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‘Princeton comes together when there’s a special moment’: Enthusiasm soars as March Madness watch parties reach capacity

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Angel Kuo / The Daily Princetonian

Across campus and throughout the town of Princeton, normal activities paused as watch parties boomed in anticipation of Friday’s historic Sweet 16 match-up between the Princeton Tigers and the Creighton Bluejays. 

The official Undergraduate Student Government (USG) watch party took place in the Whig Hall Senate Chamber, a room with a capacity of 280. Whig Hall, along with local bars Alchemist & Barrister and Winberie’s Restaurant & Bar, reached capacity before the game tip-off at about 9:30 p.m.


“I do wish we could go watch the game,” Marissa Michaels ’22 told The Daily Princetonian late Friday night. Whig Hall was her second stop after visiting a bar in town. “That was too crowded, and now this is too crowded,” she said.

Michaels is an associate news editor emeritus for the ‘Prince.’

Aarushi Adlakha / The Daily Princetonian

The only place that graduate student Nate Dow and his friends could find a seat was outside of Alchemist & Barrister. On the windows of the bar, multiple signs read “Currently at full capacity. Please do not enter” by 8:30 p.m.


“Everybody loves an underdog,” Dow told the ‘Prince’ before the game. “It’s been a good story so far, so hoping we can keep it going, and they’ve got a chance. They’ve taken down tougher teams than Creighton.”

Whig’s exterior was illuminated in orange in celebration of the event. The party started at 7:30 p.m. with a poster-making station and other activities. USG representatives, including President Stephen Daniels ’24, distributed temporary tattoos, stickers, and tiger ears in Oakes Lounge. Chicken fingers, mozzarella sticks, and waffle fries were served in the Senate Chamber, and both the Chamber and Oakes Lounge were decorated with orange and black balloons and posters of the players.

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By 9 p.m., Whig had reached capacity and many people could not get seats, but students refused to let that dampen the mood. When asked how she felt about the event, Michelle Thurber ’26 shouted “I’m so excited!”, and when a cameraman told the crowd they were on national news, cheers erupted. Students stood on chairs and tables, and some watched from the balcony one floor above.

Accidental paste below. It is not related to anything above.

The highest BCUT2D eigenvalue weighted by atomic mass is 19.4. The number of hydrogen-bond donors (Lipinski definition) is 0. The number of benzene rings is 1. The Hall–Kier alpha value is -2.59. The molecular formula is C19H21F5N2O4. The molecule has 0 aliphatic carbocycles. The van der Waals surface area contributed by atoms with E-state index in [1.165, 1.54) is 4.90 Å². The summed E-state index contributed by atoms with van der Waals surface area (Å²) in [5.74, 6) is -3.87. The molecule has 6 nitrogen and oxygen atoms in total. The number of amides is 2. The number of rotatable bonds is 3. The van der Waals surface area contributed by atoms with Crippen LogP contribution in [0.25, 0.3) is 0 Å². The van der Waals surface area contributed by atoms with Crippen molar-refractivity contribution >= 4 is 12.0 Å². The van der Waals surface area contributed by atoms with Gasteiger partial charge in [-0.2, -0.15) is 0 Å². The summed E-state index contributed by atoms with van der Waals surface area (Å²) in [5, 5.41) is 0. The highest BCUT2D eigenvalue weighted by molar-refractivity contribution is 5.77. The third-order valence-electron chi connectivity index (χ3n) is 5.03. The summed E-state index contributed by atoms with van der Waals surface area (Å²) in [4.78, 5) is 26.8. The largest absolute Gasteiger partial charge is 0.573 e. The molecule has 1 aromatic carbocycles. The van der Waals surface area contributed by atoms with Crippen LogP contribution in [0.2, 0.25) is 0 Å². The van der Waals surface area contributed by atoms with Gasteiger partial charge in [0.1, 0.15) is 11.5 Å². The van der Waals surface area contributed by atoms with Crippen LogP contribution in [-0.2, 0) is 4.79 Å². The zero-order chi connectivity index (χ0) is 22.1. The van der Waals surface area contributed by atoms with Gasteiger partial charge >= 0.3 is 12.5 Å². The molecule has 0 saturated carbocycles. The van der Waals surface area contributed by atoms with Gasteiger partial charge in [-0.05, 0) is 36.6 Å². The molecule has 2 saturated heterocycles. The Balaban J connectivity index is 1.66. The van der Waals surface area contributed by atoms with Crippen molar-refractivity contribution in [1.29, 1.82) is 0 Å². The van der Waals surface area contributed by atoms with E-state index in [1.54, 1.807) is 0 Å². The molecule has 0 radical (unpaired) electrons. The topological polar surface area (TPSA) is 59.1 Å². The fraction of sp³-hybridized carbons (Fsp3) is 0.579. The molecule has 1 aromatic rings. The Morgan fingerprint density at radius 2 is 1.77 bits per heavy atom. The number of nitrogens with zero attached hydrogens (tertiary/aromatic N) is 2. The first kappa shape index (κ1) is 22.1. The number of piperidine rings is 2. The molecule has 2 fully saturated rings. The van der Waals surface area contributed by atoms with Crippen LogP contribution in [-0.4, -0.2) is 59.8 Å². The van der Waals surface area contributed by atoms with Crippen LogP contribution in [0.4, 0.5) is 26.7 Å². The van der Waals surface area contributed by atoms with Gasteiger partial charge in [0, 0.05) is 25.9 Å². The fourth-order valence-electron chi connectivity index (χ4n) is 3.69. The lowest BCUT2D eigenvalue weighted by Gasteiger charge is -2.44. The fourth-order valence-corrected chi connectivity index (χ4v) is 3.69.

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Angel Kuo / The Daily Princetonian

Michaels expressed that she feels Princeton often lacks school spirit when it comes to sports.

“It’s a shame that for sports, our school spirit only seems to get to really high levels when we’re at a really high national level of sports, and we don’t seem to have the same showing of school spirit when we’re competing on our typical level, which is also really high,” she added.

McCosh Hall 10, the room designated for overflow with a capacity of 350, was less crowded than Whig Hall, but the enthusiasm was palpable. Two high school seniors, Jayden Hill and Kyler Zhou from Princeton Day School, were in McCosh to watch the game. Hill stated, “This is a really, really close game … I’m on my toes right now.” 

When asked how he was feeling, Zhou said, “Proud and excited, and a little anxious too.” 

Both students claimed to be members of the Princeton Class of 2027, and Hill said he was recruited for football. The ‘Prince’ could not independently verify that they were admitted to Princeton. Princeton Day School does not have a football team. 

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Angel Kuo / The Daily Princetonian

By 9 p.m., Winberie’s had also reached capacity, according to a fire marshall inside the building. 

Graduate student Matt Mleczko told the ‘Prince’, “[Winberie’s] is probably my favorite atmosphere to watch a game like this. I’m really just here to watch to enjoy.”

Operations Research and Financial Engineering (ORFE) professor Alain L. Kornhauser GS’ 71 expressed his excitement for the game to the ‘Prince’ inside Winberie’s.

“If San Diego can beat Alabama, we can beat Creighton,” he said. “It’s been a long time since the Sweet Sixteen. I’m just happy for the kids.”

“I’m glad they came back here and worked on their thesis,” he added.

Following the loss, David Shao ’26 expressed his disappointment. “We did so well for the first half … I feel like it was an 11-point curse, we were always 11 points behind in the second half.” He added, “We did so well … we advanced this far into the tournament. I think that they should come back being very proud of themselves.”

In addition to local watch parties, some Princeton students and alumni even traveled to Louisville, Ky. for the game.

Mike Nixon ’00 was in Sacramento to watch Princeton play its initial March Madness games last weekend, and he said he had “no doubt” that he was going to Louisville for Friday’s game. “There wasn’t even an iota of hesitation,” he told the ‘Prince.’

“I love basketball, but this is special,” he added. “Princeton comes together when there is a special moment.”

Madeleine (Peake) Brase ’16 also made the trek to Louisville from Minnesota for the game.

“It’s amazing to see the support here and the alumni that have come tonight,” she said.

Olivia Sanchez is a staff news writer for the ‘Prince.’

Lia Opperman is an associate news editor for the ‘Prince.’

Associate News Editor Tess Weinreich contributed reporting.

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